This entry is from Dr. McCanne's Quote of the Day, a daily health policy update on the single-payer health care reform movement. The QotD is archived on PNHP's website.
The single-payer debate we should be having
By Matthew Yglesias
Vox, January 15, 2016
Bernie Sanders’s argument in favor of single-payer health care is pretty simple.
“The United States is the only major nation in the industrialized world that does not guarantee health care as a right to its people,” Sanders said at a 2015 rally of the National Nurses Union, one of the leading advocacy groups in favor of moving to a Medicare-for-all approach. “Meanwhile, we spend far more per capita on health care with worse results than other countries. It is time that we bring about a fundamental transformation of the American health care system.”
Hillary Clinton’s campaign has sought to counter the appeal of this proposition with a questionable line of attack, arguing that the election of a Democratic president on a Medicare-for-all platform would somehow help Republicans unwind the existing Affordable Care Act and other aspects of insurance provision.
Alternately, she has (accurately) noted that a universal Medicare system would require higher taxes — only to be met with the counter that a universal Medicare system would involve less overall spending.
On this, too, Sanders is right. Medicare manages to finance patients’ health care at dramatically lower per-person rates — just as foreign countries do — so if Medicare covered everyone, total spending would decline even as some of it was shifted to the tax side of the ledger.
The real issue is something else entirely. Single-payer systems save money by squeezing health care providers — doctors, hospitals, and ultimately everyone who works for them — which would be very difficult to accomplish ex post facto. If the political consensus did exist for enacting large, across-the-board cuts in doctors’ fees and hospital charges, then there would be no need to shift to a single-payer system in order to accomplish the cuts. In the absence of such a consensus, the switch to single-payer actually wouldn’t save money, and the costs would become exorbitant.
Medicare works because it pays providers less
Why would a government-run system be more efficient?
Well, here’s the answer: Foreign single-payer systems pay doctors less. They also pay pharmaceutical companies less. They pay less for medical devices, too.
It turns out that Medicare uses this trick, too, offering doctors only about 80 percent of what private insurance plans pay them.
But to the average health care provider, the Medicare patient market is just too big to ditch. Doctors — and hospitals and everyone else — take what they get and are glad for it.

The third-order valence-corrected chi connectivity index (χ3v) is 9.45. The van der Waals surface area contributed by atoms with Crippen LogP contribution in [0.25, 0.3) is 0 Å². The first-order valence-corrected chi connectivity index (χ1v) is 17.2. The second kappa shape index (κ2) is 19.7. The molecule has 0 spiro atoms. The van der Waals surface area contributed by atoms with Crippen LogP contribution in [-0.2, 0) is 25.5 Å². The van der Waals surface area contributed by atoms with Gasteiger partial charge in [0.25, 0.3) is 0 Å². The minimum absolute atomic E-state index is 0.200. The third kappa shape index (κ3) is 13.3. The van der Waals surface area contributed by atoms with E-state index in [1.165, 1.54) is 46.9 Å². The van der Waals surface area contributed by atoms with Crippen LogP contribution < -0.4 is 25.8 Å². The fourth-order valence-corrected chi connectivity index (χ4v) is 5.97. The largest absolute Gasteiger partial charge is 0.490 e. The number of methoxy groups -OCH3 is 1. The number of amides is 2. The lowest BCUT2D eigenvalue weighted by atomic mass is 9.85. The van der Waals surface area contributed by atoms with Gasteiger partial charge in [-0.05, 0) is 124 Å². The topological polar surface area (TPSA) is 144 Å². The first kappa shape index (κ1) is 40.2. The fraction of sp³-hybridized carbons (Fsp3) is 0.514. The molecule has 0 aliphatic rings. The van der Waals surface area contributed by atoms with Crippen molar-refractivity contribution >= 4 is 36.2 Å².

A single-payer structure is neither necessary nor sufficient
The thing about saving money by having a single health care payer squeeze providers on reimbursement rates is that adopting a single-payer structure is neither necessary nor sufficient to achieve the gains. In other words, if the American political system wanted to cut doctors’ payments, we could do that without moving to a single-payer system. Conversely, adopting a single-payer system does not on its own lead to low reimbursement rates — that’s a separate decision that the political system would have to make.
The truth is that there are two entirely separate questions: Who pays health insurance claims, and what prices does the government set? It’s true that shifting from a multi-payer to a single-payer system streamlines some elements of payment administration, but the overwhelming preponderance of the cost savings in a Medicare-for-all plan comes from the lower reimbursement rates.
To get single-payer, liberals have to be more honest with themselves
But if they ever want to get such a bill passed, liberals are going to have to start being more honest with themselves about what their vision entails — a sharp 20 percent cut in doctors’ pay rates, alongside comparable cuts for other kinds of health care providers.
Right now, Sanders and other single-payer proponents’ main strategy for dealing with this problem is to talk around it. Medicare is extremely popular, so “Medicare for all” is a popular slogan, and that’s what they talk about. But you can’t get major policy change enacted on this basis. At some point, to get the savings of their dreams liberals are going to need to win a straightforward argument over the merits of cutting doctors’ pay.